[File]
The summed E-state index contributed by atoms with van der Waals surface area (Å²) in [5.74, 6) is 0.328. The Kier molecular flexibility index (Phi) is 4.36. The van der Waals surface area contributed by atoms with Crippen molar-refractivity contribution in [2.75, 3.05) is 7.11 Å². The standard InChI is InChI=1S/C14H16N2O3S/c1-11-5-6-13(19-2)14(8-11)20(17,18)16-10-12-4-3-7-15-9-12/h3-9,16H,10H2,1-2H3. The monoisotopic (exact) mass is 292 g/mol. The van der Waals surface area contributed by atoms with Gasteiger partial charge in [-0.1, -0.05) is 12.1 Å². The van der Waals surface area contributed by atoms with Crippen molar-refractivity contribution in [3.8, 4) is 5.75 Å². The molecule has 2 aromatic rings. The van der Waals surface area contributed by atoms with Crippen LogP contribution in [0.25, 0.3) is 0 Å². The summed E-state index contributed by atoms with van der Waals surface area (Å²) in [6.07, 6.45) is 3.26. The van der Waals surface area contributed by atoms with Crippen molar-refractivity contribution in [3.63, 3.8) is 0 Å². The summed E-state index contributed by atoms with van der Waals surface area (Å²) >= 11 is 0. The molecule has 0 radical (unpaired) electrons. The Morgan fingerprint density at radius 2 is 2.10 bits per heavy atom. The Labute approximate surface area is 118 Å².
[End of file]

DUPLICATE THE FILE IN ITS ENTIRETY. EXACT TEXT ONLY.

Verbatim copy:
The summed E-state index contributed by atoms with van der Waals surface area (Å²) in [5.74, 6) is 0.328. The Kier molecular flexibility index (Phi) is 4.36. The van der Waals surface area contributed by atoms with Crippen molar-refractivity contribution in [2.75, 3.05) is 7.11 Å². The standard InChI is InChI=1S/C14H16N2O3S/c1-11-5-6-13(19-2)14(8-11)20(17,18)16-10-12-4-3-7-15-9-12/h3-9,16H,10H2,1-2H3. The monoisotopic (exact) mass is 292 g/mol. The van der Waals surface area contributed by atoms with Gasteiger partial charge in [-0.1, -0.05) is 12.1 Å². The van der Waals surface area contributed by atoms with Crippen molar-refractivity contribution in [3.8, 4) is 5.75 Å². The molecule has 2 aromatic rings. The van der Waals surface area contributed by atoms with Crippen LogP contribution in [0.25, 0.3) is 0 Å². The summed E-state index contributed by atoms with van der Waals surface area (Å²) in [6.07, 6.45) is 3.26. The van der Waals surface area contributed by atoms with Crippen molar-refractivity contribution in [3.63, 3.8) is 0 Å². The summed E-state index contributed by atoms with van der Waals surface area (Å²) >= 11 is 0. The molecule has 0 radical (unpaired) electrons. The Morgan fingerprint density at radius 2 is 2.10 bits per heavy atom. The Labute approximate surface area is 118 Å².